Should Enron execs pay for overstated software claims?

An article from the New York Times describes a case pending against Enron by federal prosecutors.

On the surface, I'm sure everybody enjoys the idea of trying to take down more Enron employees over alleged misstatements, but this one may create some problems for software and technology industries.

At stake is the ability to hide behind the vagaries of technology to occlude the realities of your software or business. I'm not necessarilly condoning this behavior, but if the case goes the "wrong" way, it could have some serious implications for software development (and other technology companies in the US).

The Times article points out that there are a number of points where there is contradictory evidence being cited by the Fed's on this one. In particular, there are discrepencies in the use of terms like "shipping", "beta", "in development", and others.

It is not uncommon for technology companies to fudge their realities in order to gain marketshare or scare competition. Often the actual state of individual technologies that are part of a larger whole are overstated to give customers and partners a false sense of security or value. However, many times, this is done either unintentionally or as a failing of communication rather than as a fraudulent act.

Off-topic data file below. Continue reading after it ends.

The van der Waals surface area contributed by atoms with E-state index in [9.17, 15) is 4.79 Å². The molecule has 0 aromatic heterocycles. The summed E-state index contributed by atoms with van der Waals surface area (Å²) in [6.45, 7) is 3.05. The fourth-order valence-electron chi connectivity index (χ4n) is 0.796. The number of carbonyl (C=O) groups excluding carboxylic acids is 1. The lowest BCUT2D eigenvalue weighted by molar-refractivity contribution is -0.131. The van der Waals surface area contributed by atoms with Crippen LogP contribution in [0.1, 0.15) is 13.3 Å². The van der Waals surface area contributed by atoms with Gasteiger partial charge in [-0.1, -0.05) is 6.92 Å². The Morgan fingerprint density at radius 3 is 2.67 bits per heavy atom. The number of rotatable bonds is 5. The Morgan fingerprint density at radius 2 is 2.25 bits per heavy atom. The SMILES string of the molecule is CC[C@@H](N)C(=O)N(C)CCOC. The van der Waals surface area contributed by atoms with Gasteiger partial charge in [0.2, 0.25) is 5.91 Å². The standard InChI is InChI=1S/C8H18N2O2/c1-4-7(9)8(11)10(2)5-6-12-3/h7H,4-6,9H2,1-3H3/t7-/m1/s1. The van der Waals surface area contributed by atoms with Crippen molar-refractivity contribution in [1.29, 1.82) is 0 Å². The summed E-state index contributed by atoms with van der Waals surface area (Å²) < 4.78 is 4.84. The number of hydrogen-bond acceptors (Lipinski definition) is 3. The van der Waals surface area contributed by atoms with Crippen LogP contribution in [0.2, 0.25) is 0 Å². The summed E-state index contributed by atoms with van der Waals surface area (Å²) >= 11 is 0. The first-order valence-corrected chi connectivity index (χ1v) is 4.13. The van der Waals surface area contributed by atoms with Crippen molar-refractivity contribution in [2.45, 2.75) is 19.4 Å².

Take the meaning of the world "beta". When I was starting in software development, we still used the word to mean feature-complete and prepared for wider customer or user testing. Now, it more often referrs to what we would have called "alpha": some features are ready for spot testing.

However, the real question out of this case may be how careful technology companies must be about public statements (including marketing, as Enron's marketing statements are being introduced as evidence) about what their systems can and cannot do, how much proof they must have at the time, and what the consequences are of not being able to prove it.